Rush  Dam:slam+3 cr  Reach:1

Fine Balanced Dwarven Silver-Coated Morningstar LC:4  $1040  Wgt:6 
    Dam:3d+8 cr  Reach:1  Parry:15

Small Knife   LC:4  $30  Wgt:.5 
    Swing  Dam:2d-2 cut  Reach:C,1  Parry:10
    Thrust  Dam:1d imp  Reach:C  Parry:10

Ranged Weapons

Crossbow (ST 17)  LC:4  Dam:1d+6 imp  Acc:4  Range:340 / 425 
    RoF:1  Shots:1(4)  ST:7†  Bulk:-6  Rcl:  $150  Wgt:6  Notes:[3] 

Small Knife  LC:4  Dam:1d+1 imp  Acc:0  Range:9 / 17 
    RoF:1  Shots:T(1)  ST:5  Bulk:-1  Rcl:  $30  Wgt:.5 

Armor & Possessions

Backpack, Small  $60  Wgt:3
Blanket  $20  Wgt:4
Boots  $100  Wgt:2.25  Location:feet 
Canteen  $10  Wgt:3 
Cloth Armor  $55  Wgt:6  Location:torso, groin 
Cloth Cap  $8  Wgt:0  Location:skull 
Cloth Gloves  $18  Wgt:0  Location:hands 
Cloth Sleeves  $28  Wgt:2  Location:arms 
20  Crossbow Bolt  $40  Wgt:1.2  Location: 
Greathelm  $373  Wgt:7.5  Location:skull, face, neck 
Heavy Gauntlets  $263  Wgt:1.875  Location:hands 
Helmet Lamp  $100  Wgt:2
Hip Quiver  $15  Wgt:1 
Lanyard, Leather  $1  Wgt:0
Mail Coif  $240  Wgt:3
Mail Hauberk  $380  Wgt:18.75
Mail Leggings  $185  Wgt:11.25
Mail Sleeves  $108  Wgt:6.75 
2  Oil (per pint)  $4  Wgt:2
Ordinary Clothes (Status +0)  $0  Wgt:2
Personal Basics  $5  Wgt:1
12  Rations  $24  Wgt:
Rope, 3/8'' (per 10 yards)  $5  Wgt:1.5

 It's hard to see in the above, but his armor is all Fortify +1, Lighten 25% and it's all layered. This would normally be a problem for a GURPS character but Armor Mastery allows layering without a penalty, and indeed gives him a +1. So his DR is 8/6* most places, going up to 9 on Face, 14 on Neck, and 19 on the skull. His morningstar does 3d+8 with a skill of 22, and his "Twofer" and Slayer Training make double skull shots (on different targets) easy (17 or less on each one, still high enough for a good Deceptive Attack or just maximizing critical successes.)

Tarjan did work as intended - he destroyed anything he came near. I had a lot of fun running him.

Tuesday, November 26, 2013

Ogre, Long Time No See

I played Ogre last night with a friend of mine, Rob Kohr, who was visiting from out of state.

It was my first time playing Ogre at all in years, and my first time with the big game. My countermix is punched out, but most of my Ogres and buildings are still getting the punch-and-Sharpie treatment.

It was Rob's first time with Ogre, ever.

To handicap it, I took the Paneuropeans defending the command post using the example counter mix (3 heavies, 3 missile tanks, 4 GEVs, and - my one change - a Howizer instead of a mobile howitzer.) I also put the CP in the upper left hand corner (I usually go upper right) and the howitzer in the middle. I figured it was his first game ever, so doing something cute like a LGEV swarm or an all-heavies defense or the four howitzer defense or something was just not going to be fair or fun.

I gave him the ogre, because, well, the game is both interesting and fun as the ogre and a little overwhelming on the defense that first time.

He decided on the "straight up the side, I'm a CPU on a suicide mission" approach. It served him pretty well.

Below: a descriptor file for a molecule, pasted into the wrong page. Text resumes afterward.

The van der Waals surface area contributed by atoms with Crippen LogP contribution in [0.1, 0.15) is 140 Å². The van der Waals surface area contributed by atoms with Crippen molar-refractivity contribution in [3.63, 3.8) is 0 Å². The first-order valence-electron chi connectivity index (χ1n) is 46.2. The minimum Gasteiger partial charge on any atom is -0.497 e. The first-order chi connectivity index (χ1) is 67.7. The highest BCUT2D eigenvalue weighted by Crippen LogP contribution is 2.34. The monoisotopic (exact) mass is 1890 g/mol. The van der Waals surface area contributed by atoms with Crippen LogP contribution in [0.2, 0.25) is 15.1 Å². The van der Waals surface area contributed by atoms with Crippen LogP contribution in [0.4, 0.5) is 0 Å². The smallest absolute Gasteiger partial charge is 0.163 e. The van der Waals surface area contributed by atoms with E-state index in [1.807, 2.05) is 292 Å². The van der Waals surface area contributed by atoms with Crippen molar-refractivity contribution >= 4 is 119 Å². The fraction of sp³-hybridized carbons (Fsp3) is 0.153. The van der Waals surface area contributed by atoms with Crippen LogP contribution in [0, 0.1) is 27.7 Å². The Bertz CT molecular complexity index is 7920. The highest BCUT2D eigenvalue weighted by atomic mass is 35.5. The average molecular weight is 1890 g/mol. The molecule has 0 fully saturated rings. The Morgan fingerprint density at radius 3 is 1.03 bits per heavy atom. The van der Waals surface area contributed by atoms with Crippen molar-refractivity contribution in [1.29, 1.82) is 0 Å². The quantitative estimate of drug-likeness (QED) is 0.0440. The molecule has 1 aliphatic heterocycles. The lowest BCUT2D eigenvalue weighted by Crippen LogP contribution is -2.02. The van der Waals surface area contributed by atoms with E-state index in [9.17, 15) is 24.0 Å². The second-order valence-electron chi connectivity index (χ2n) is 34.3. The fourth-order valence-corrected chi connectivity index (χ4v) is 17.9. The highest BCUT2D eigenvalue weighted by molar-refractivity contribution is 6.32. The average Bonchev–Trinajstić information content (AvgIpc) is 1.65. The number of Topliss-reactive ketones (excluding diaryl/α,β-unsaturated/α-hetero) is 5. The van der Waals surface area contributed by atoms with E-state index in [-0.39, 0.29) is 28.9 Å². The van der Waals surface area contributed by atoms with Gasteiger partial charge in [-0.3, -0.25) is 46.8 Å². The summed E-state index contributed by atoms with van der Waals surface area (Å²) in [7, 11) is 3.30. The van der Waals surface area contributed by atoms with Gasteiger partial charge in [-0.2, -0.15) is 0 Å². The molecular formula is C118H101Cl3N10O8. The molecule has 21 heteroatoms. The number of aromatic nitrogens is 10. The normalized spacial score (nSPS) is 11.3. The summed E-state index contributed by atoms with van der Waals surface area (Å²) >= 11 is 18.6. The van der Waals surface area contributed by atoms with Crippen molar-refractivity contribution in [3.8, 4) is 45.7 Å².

I decided on a "swamp the side and shoot of the guns" approach, while my GEVs flanked him.

This was a bit of a mistake, because the lack of stuff to run over meant I didn't get tread kills from ramming attempts, and I swung my GEVs too wide to avoid missile fire and didn't become a factor until the second half of the game.

Some awful rolling against his treads didn't help, either - he was most of the way to the CP before I blew him down to Move 2, and although he had no guns left by then it didn't matter. He rolled over the CP. A turn later I got lucky and mowed off the rest of his treads and crippled the Mark III in place.

Better use of the GEVs - more aggressive use, anyway - and better howitzer placement would have helped.

It was a lot of fun. I don't feel bad losing, even to someone in their first game. It had been years. Rob is a good game player and he's great at prioritizing missions and not being distracted. He had plenty of chances to sidetrack for extra kills, but decided it might jeopardize his main goal (kill the CP) for a chance at an easier escape. I also provided advice and answered his questions - so I made sure he understood that missiles are one-shot and if he didn't shoot them at me I was going to shoot them off of him, the relative strengths of units, etc. Nothing sucks for me, personally, more than playing a game vs. an experienced player who says "Yeah, you really should have . . . " after not explaining that stuff when it mattered. So I'm very helpful until you know the ropes.

We only had time for one game, sadly. I'm looking forward to playing more Ogre when I get the chance. My brother in law will play, surely, if I can lug the set over on the holidays . . .

Monday, November 25, 2013

DF Game, Session 36 - First Six-Fingered Foe

November 24th, 2013

Weather: Cold, windy.

Characters: (approximate net point total)
Chuck Morris, human martial artist (294 points)
     Brug, orc warrior (?? points, NPC)
Galen Longtread, human scout (327 points)
Red Raggi, human berserker (?? points, NPC)
Vryce, human knight (383 points)
     Father Hans, human cleric (130 points, NPC)